“By your perseverance you will secure your lives” (Luke 21:19).
The end of the liturgical year sets a somber tone with scripture readings and rites emphasizing how fragile human life is, accentuating hope in the midst of loss as darkness advances in the changing seasons across the northern hemisphere. My Catholic childhood in the 1950s holds vivid memories of attending funerals where the casket was covered in a black pall and the choir sang the medieval sequence, Dies irae, dies illa ("Day of wrath, day of doom"). The loss of adult relatives was my introduction to wakes and funerals and the unfathomable mystery of death.
Today’s reading from Malachi sounds this same note of loss, end times and judgment typical of the season. St. Paul encourages his missionary churches to endure uncertainty with faith, and St. Luke’s Gospel applies the words of Jesus to a primitive church that had witnessed the destruction of Jerusalem by the Romans and was experiencing resistance and persecution in the empire.
Apocalyptic themes pervade some Christian churches, and televangelists thrive on interpreting current events as presaging the end of the world. Part of Jesus’ counsel to disciples in Luke is to remain calm and to ignore purveyors of doom. Perseverance will protect them, even in the midst of trials and suffering.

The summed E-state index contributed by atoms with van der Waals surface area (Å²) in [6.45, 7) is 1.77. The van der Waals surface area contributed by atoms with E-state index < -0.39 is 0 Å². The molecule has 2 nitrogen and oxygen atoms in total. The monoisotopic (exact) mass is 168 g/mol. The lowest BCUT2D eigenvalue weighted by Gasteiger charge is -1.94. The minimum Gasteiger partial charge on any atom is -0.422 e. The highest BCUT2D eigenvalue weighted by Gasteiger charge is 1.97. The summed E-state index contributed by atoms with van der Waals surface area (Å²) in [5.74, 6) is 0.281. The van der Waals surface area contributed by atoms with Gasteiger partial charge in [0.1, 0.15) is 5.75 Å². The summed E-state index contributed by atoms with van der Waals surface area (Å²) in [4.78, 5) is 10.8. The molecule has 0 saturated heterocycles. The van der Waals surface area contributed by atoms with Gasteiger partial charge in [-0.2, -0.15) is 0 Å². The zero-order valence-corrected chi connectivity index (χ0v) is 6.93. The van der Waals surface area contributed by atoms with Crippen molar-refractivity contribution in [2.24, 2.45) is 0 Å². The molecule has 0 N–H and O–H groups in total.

Luke’s readers had had their world shaken by the catastrophe of the Jewish-Roman war and the diaspora of both Jews and Christians from Palestine. The modern equivalent of their shock might be the events of September 11, 2001, when Americans experienced an unthinkable, deadly attack on its people, its financial and government institutions.
For the early church, the long view of history would show that even great trauma had the result of thrusting the Gospel into the Gentile world as Paul’s communities sprang up across Asia Minor, Greece and to Rome, the center of the ancient world. What appeared to be the end of the world ushered in a new world filled with fresh energy and promise.
No one who follows world events stoked by political turmoil and global upheaval today can escape the feeling that basic institutions, including the church, are being severely tested. Breakdown or breakthrough are at issue, and the depth of cultural shifts suggest that it will take more than a single generation to know the outcome of today’s crises. The fate of the planet itself is now the backdrop for other more familiar concerns.
If the scriptures hold a central message for us it is that we are not passive observers but responsible agents in deciding our political, religious and ecological future. Jesus addresses us as strong witnesses to God’s truth that only justice will bring peace and only an end to gross inequality and political corruption will save the planet and restore the common good.
Fear is useless and paralysis is a betrayal of our baptismal call to transform the world God made in the divine image and likeness. We do not lack past heroes who refused to shrink from overwhelming crises but applied their faith to the hard work of pushing back at violence and greed.
In the last century, a world between two global wars and plunging into economic depression was met head on by a young woman and the Catholic Worker movement she helped start in the slums of New York. “What we would like to do,” said Dorothy Day, “is to change the world.” This must also be our prayer and our call to action.